“Blessed are you who are poor,

for yours is the kingdom of God.

“Blessed are you who are hungry now,

for you will be filled.

“Blessed are you who weep now,

for you will laugh.

“Blessed are you when people hate you, and when they exclude you, revile you, and defame you on account of the Son of Man. Rejoice in that day and leap for joy, for surely your reward is great in heaven; for that is what their ancestors did to the prophets.

“But woe to you who are rich,

for you have received your consolation.

“Woe to you who are full now,

for you will be hungry.

“Woe to you who are laughing now,

for you will mourn and weep.” (Luke 6:20-25)

Funny it’s much less popular than the Sermon on the Mount. 

We hear the prophets tell us that, “Justice must roll down like rivers and righteousness like an ever flowing stream.” 

The bible does not do trickle-down economics (a theory long discredited, not least implicitly by Keynes in his General Theory) but it does rolling rivers of justice: the scriptures call us to solidarity with the poor, and to the common good.

We spent yesterday evening talking about estates evangelism, and what we say now echoes the truth that was so eloquently put to us by (Bishop) Philip (North) and others then.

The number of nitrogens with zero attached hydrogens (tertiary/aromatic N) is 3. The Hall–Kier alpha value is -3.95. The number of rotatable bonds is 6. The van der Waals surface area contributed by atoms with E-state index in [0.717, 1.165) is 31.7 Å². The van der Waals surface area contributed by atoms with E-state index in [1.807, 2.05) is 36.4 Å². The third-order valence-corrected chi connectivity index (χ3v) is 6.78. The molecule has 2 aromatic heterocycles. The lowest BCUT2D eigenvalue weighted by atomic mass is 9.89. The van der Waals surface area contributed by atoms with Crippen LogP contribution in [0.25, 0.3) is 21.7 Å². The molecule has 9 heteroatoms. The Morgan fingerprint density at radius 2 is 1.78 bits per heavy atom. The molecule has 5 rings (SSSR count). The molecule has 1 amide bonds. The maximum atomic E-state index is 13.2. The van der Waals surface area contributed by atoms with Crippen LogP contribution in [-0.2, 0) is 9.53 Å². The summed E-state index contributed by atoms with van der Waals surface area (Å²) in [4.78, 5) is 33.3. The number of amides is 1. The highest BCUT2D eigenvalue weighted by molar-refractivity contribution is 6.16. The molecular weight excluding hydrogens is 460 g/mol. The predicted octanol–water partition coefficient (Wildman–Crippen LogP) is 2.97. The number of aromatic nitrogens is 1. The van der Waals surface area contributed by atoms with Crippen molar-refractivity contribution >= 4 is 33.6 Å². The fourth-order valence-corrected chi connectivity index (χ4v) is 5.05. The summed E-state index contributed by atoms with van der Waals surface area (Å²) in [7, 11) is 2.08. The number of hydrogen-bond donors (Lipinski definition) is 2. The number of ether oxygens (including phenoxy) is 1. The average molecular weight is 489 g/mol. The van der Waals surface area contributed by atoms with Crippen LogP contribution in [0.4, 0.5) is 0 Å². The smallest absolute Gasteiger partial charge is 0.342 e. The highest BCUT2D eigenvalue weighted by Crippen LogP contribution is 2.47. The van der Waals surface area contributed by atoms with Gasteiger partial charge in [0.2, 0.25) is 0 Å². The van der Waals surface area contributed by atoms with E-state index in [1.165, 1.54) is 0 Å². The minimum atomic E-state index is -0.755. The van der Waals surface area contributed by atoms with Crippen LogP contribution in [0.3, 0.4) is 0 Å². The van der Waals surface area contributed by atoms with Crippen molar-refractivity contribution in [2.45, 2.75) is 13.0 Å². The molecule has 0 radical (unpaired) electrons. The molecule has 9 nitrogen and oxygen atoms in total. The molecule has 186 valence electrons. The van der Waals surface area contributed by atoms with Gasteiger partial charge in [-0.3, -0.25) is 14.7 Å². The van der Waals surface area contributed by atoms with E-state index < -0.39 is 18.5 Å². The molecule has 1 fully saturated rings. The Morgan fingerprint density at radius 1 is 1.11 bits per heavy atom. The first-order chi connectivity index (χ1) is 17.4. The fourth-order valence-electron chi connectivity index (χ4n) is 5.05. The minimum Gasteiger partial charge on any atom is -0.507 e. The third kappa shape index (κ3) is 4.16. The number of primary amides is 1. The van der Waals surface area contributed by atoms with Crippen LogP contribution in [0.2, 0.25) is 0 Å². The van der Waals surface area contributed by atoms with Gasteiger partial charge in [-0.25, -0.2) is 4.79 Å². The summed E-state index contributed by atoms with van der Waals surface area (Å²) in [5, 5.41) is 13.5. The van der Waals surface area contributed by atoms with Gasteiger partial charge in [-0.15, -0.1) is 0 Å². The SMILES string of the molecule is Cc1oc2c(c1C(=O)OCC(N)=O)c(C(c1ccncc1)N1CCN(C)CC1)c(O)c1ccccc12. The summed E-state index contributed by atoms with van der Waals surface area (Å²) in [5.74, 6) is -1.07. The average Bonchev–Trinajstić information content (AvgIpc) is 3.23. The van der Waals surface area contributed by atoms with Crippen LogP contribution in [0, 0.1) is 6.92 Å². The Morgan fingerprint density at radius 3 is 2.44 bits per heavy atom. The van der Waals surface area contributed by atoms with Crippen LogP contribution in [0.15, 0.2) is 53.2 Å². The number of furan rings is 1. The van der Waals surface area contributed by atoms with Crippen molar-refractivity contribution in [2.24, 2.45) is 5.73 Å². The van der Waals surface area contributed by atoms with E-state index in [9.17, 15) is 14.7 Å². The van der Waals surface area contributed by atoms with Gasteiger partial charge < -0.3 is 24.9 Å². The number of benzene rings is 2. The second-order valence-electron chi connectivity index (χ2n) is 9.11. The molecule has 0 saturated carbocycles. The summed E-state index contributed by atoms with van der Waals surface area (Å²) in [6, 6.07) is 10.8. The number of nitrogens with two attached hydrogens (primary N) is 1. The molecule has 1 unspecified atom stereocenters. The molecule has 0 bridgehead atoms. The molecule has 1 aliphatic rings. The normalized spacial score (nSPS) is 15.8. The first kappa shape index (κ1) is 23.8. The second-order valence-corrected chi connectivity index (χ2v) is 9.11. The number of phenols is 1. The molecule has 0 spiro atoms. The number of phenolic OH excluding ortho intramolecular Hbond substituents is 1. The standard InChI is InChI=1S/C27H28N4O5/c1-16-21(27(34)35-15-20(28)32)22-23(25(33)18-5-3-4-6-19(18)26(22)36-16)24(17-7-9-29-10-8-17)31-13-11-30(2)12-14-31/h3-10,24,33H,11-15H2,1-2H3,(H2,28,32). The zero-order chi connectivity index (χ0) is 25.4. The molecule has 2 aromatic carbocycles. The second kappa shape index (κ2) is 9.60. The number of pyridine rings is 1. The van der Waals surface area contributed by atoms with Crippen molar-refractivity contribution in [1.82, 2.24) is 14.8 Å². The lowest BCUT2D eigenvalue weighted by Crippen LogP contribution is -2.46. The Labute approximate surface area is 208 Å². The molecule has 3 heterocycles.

In most of this Synod our attention has been outward-looking, and when we look round today we see challenges to the nation which must shape our mission – and must define what the nation thinks about us over the next generation. For that is the challenge. 

If we pray for our leaders; put the poor and marginalised at the heart of the church and of the consciousness of the nation; exert every effort in being with them; build reconciliation in our country, then there is a future made bright not necessarily by human success, but by being at the centre of the activity of the Spirit of Jesus.

The reality of exclusion and division is seen in the difficulty of our political system to build a consensus and find a common path forward. 

How we recover from and heal these divisions may be the biggest challenge that lies of ahead of us – to unify as a country, to have a healthy and functioning democracy, and to have a strong, ethically and morally-based economy that works for all. 

Those who bear the grievous burdens of political leadership, on all sides, by definition are faced with resolving the current crisis. We must not forget that the burdens on them are enormous. 

We must pray, as Paul tells Timothy, for “all who are in high positions” (I Tim 2:2). It is easy to stand on the sidelines and judge; we do not have to make the decisions. But we must commit to pray for them. For those who are close to them, for their wisdom, and their blessing. That does not mean agreeing; it means loving, as we have been loved by Christ. 

As Christians, we pray not because we are fearful, but because we seek to be faithful to St Paul’s encouragement to “pray without ceasing”, as our MPs say each day in Parliament, “Your kingdom come and Your name be hallowed.”